Radio is magic, digital is maths, both are important: ARN’s Ciaran Davis

Like so many others around Australia, ARN CEO Ciaran Davis is working from home for at least part of his week during the COVID 19 pandemic. He speaks to Steve Ahern about the priorities of the company and the effect of the virus on the business.


With a background of shelves containing books about negotiation and innovation, Ciaran Davis is quick to answer the question whether he has ever seen anything like this pandemic in any other businesses he had ever worked.

“No. The 2008 crash was severe, but not as severe or as quick as this. 2008 was more gradual, I was in Europe at that time, which was hit harder than Australia…  there was a slower impact on advertising and employment, but this has been very sharp and sudden.”

At the HT&E Annual General Meeting last week, ARN’s parent company reported that it had taken a hit in revenue like most media companies and is weatching trading conditions, but that it had not needed to make anyone redundant yet. Davis says he is proud of the way ARN staff has adapted and remained flexible during the company’s response to the pandemic and the lockdowns that have affected so many advertisers.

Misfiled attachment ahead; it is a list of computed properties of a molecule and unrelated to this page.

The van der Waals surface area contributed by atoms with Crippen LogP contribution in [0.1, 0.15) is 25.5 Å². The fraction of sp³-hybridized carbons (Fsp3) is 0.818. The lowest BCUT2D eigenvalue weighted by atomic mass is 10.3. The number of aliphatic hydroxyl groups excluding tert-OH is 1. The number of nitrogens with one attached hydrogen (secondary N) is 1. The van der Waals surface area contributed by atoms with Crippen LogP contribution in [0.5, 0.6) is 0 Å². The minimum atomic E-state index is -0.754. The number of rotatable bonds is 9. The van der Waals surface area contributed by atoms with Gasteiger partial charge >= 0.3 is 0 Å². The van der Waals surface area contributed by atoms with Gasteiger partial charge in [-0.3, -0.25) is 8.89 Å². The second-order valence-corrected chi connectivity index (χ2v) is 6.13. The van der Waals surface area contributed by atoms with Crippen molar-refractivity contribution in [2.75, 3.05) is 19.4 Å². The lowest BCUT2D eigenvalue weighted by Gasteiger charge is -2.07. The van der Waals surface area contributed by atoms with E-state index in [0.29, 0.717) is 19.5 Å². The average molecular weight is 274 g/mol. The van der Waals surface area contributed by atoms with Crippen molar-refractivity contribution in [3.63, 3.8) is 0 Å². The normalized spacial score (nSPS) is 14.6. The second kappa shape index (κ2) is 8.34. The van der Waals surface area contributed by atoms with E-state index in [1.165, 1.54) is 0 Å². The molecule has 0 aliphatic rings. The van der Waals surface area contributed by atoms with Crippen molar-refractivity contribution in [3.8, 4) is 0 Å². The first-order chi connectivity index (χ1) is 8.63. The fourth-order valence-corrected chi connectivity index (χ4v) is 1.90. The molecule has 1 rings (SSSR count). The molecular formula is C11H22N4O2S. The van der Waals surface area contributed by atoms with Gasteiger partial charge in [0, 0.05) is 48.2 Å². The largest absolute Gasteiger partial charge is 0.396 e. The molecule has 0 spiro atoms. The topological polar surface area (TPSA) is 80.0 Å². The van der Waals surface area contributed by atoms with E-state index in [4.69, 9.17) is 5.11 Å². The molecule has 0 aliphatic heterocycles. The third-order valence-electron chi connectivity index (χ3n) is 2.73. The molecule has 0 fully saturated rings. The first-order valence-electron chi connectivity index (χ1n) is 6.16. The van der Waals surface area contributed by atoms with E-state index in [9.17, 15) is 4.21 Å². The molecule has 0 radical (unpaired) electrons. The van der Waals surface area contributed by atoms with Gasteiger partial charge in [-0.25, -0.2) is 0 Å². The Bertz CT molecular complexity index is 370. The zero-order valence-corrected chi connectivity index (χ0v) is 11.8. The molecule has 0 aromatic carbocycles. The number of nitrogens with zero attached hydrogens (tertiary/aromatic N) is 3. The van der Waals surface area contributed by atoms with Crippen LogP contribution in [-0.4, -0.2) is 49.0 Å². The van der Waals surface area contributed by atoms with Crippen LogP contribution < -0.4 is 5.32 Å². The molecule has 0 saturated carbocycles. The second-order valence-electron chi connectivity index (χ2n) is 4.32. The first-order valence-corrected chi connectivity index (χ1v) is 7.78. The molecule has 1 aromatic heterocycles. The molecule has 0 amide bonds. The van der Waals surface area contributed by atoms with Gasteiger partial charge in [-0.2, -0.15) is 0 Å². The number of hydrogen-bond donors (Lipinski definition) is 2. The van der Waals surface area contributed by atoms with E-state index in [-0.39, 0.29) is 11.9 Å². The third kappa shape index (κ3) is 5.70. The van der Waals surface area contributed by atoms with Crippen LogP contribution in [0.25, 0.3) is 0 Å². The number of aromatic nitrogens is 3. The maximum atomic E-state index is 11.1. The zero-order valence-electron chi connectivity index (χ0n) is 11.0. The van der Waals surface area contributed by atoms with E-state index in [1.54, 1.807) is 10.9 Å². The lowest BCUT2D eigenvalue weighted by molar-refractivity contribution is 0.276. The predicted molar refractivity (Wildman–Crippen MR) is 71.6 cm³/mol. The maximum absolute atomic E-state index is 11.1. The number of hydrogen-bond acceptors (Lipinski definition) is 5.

Some of ARN’s advertisers have responded quickly and have adapted in the face of adversity. “What has been inspiring has been to see how some clients have pivoted to offer new products or services.” This has been evident in sectors such as food and medical services.

Many direct clients have temporarily closed their doors, so are not able to stay on air, but ARN has been working with those clients to put plans in place that will help them when they reopen and the market returns. “It’s against the grain for us to bail out on them, we will do what we can to show support for our loyal clients.”